Similar genes in dogs, humans linked with gregariousness

Why do dogs love us? Geneticists hunt for DNA clues
Rare human genetic syndrome that causes people to 'love everyone' could reveal why dogs really ARE man's best friend
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20 July, 2017

Our loyal, slobbering pets rescue those in need and are extremely social, but until Wednesday, we never figured out why dogs and humans get along so well. Through sequencing DNA from these blood samples and comparing them to how the dogs performed in the behavioral tests, vonHoldt and Udell were able to show significant differences in the drive to socialize with humans between dogs and wolves, according to the study. In short, the scientists report that genetic mutations leave dogs in a state of childlike social and cognitive development where they seek out contact and attention.

Princeton University biologist Bridgett vonHoldt has spent much of her career studying genetic structures of canines, trying to figure out just what makes a dog a dog. In particular, they found mutations on a gene called WBSCR17, which vonHoldt says she studied back while working on her doctoral thesis, and two transcription factor genes.

What is most important: looks, brains or personality? But major differences were also found in WBSCR17, a gene linked to Williams-Beuren syndrome in humans.

"Dogs spend a lot of time looking at a human and wolves spend very little time", vonHoldt says. Dogs were more likely to exhibit human-directed behavior and seek out the assistance of humans during the tests. "This is another piece of the puzzle suggesting that humans did not create dogs intentionally, but instead wolves that were friendliest toward humans were at an evolutionary advantage as our two species began to interact". For instance, it can lead dogs to experience separation anxiety more often than other animals. While this shift in focus was indicative of the social nature of dogs, the dogs also struggled to open the box when there wasn't a person around.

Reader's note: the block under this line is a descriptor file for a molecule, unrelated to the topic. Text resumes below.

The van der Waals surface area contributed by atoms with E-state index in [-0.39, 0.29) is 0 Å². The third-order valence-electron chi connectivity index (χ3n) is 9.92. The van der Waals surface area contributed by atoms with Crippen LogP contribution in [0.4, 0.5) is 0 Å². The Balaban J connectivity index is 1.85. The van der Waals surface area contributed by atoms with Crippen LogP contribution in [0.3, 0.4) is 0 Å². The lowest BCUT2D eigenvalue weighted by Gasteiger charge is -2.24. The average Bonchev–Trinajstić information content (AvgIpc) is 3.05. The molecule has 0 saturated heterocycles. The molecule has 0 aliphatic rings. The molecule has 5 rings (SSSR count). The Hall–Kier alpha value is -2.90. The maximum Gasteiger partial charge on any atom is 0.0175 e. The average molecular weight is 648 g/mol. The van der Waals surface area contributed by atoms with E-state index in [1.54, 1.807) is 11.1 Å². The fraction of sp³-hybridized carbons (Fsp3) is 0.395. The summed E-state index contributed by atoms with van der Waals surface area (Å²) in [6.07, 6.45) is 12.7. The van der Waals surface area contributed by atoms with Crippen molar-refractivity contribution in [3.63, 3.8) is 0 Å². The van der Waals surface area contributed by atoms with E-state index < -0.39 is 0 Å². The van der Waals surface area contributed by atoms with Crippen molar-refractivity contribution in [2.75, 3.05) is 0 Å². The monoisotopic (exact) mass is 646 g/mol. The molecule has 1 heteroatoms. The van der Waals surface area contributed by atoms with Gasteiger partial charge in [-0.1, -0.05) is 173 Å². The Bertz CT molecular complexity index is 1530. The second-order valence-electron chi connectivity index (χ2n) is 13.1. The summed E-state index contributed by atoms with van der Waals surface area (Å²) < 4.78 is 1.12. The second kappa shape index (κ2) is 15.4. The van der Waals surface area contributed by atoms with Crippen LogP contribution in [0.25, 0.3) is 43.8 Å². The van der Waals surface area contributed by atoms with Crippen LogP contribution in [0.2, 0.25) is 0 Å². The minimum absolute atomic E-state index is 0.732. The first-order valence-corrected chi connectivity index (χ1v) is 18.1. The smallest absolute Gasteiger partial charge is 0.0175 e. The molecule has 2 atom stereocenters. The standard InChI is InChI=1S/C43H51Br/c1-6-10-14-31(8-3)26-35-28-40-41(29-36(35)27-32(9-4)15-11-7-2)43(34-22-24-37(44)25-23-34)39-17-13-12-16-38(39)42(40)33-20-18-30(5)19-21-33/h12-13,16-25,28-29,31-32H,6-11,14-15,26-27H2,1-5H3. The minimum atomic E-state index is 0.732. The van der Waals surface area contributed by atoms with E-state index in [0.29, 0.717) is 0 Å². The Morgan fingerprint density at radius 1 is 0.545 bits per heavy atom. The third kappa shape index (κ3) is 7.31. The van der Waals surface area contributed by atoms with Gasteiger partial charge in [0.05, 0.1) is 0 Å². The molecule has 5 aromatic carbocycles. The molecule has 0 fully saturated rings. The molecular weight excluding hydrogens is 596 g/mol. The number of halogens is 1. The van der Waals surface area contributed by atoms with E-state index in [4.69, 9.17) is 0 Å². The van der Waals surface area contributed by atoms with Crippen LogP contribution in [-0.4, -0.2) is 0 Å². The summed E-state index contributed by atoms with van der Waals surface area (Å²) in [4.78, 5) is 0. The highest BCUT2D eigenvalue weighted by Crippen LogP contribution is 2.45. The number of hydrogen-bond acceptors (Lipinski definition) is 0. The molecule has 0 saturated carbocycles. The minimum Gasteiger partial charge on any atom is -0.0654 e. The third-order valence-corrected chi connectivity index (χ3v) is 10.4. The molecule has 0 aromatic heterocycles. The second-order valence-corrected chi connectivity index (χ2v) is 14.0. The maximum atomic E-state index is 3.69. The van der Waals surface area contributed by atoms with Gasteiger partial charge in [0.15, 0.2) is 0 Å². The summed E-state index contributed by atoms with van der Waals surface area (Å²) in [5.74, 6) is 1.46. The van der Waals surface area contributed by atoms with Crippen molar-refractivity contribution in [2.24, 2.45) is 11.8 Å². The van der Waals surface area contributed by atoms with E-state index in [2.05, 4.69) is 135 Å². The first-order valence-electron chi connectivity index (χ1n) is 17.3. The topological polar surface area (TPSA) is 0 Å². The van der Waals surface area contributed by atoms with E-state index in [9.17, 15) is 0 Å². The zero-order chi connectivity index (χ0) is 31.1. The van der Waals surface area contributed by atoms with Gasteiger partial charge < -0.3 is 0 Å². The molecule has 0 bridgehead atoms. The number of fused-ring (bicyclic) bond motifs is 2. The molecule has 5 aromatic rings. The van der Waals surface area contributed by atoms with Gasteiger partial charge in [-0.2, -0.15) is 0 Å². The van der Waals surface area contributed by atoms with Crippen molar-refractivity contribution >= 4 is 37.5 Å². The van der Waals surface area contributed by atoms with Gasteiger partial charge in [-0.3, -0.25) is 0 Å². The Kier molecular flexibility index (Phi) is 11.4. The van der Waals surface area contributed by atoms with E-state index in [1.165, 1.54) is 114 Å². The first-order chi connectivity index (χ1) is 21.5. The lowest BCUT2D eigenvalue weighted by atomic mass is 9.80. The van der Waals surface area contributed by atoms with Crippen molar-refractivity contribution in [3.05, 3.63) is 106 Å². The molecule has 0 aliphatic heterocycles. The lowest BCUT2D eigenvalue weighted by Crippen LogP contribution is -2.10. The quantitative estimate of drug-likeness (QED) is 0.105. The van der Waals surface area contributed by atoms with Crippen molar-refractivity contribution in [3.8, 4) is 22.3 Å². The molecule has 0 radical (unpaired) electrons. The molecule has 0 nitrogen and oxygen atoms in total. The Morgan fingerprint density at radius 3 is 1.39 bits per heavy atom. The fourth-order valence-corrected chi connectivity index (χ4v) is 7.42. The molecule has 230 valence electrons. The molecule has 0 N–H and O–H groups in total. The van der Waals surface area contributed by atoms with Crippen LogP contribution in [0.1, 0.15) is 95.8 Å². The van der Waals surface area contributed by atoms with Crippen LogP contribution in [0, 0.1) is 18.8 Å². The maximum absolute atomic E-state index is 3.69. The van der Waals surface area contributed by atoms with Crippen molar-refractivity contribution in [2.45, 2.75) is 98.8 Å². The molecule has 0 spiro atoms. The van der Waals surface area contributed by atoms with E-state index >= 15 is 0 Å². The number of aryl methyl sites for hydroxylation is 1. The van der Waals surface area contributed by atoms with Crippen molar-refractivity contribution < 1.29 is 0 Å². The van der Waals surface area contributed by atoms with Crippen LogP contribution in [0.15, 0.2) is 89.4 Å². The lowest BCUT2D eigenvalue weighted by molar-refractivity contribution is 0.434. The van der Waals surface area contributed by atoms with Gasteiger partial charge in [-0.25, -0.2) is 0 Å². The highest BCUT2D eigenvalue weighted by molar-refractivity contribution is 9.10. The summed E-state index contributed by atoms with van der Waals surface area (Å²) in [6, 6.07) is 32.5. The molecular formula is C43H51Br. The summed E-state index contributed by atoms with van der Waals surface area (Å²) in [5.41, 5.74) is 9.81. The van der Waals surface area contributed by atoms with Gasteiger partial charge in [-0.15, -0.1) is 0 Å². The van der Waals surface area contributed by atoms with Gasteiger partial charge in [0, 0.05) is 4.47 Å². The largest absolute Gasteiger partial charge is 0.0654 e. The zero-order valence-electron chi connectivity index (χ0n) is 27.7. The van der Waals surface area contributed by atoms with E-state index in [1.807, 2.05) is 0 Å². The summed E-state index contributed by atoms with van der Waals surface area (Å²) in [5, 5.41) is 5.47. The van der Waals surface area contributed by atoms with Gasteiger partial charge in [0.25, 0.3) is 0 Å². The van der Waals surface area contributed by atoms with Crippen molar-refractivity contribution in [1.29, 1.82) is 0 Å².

The finding of genetic changes linked to sociability in dogs shows how their friendly behaviour might have evolved. They lick us, jump on us, would probably buy us a house if they could. VonHoldt had in an earlier study had found that dogs did have a similar gene sequence as the WBSCR. "I think that would answer so many questions about domestic species!" Genetic assessment was made alongside at the laboratories and a correlation was made. An integrative approach using both behavioral and genetic data is required to understand the molecular underpinnings of the various behavioral characteristics associated with domestication. One of the gene regions that piqued her interest can be found on chromosome 6.

Williams-Beuren syndrome is a developmental disorder that affects people's facial features and causes a range of health problems including heart defects and abnormalities in the brain and nervous system. But they are tantalizing clues in the mystery of dog domestication.

'Those wolves that were tamer and less aggressive would have been more successful at this, and while the humans did not initially gain any kind of benefit from this process, over time they would have developed some kind of symbiotic [mutually beneficial] relationship with these animals, eventually evolving into the dogs we see today'.

It has been previously theorised that the behavioural divergences between dogs and wolves are due to dogs having evolved higher social cognition, but the researchers behind this new study point to mounting evidence of human-socialised wolves demonstrating equal or greater socio-cognitive performance to domestic dogs, while dogs have a clear edge in exaggerated gregariousness, referred to as hypersociability.


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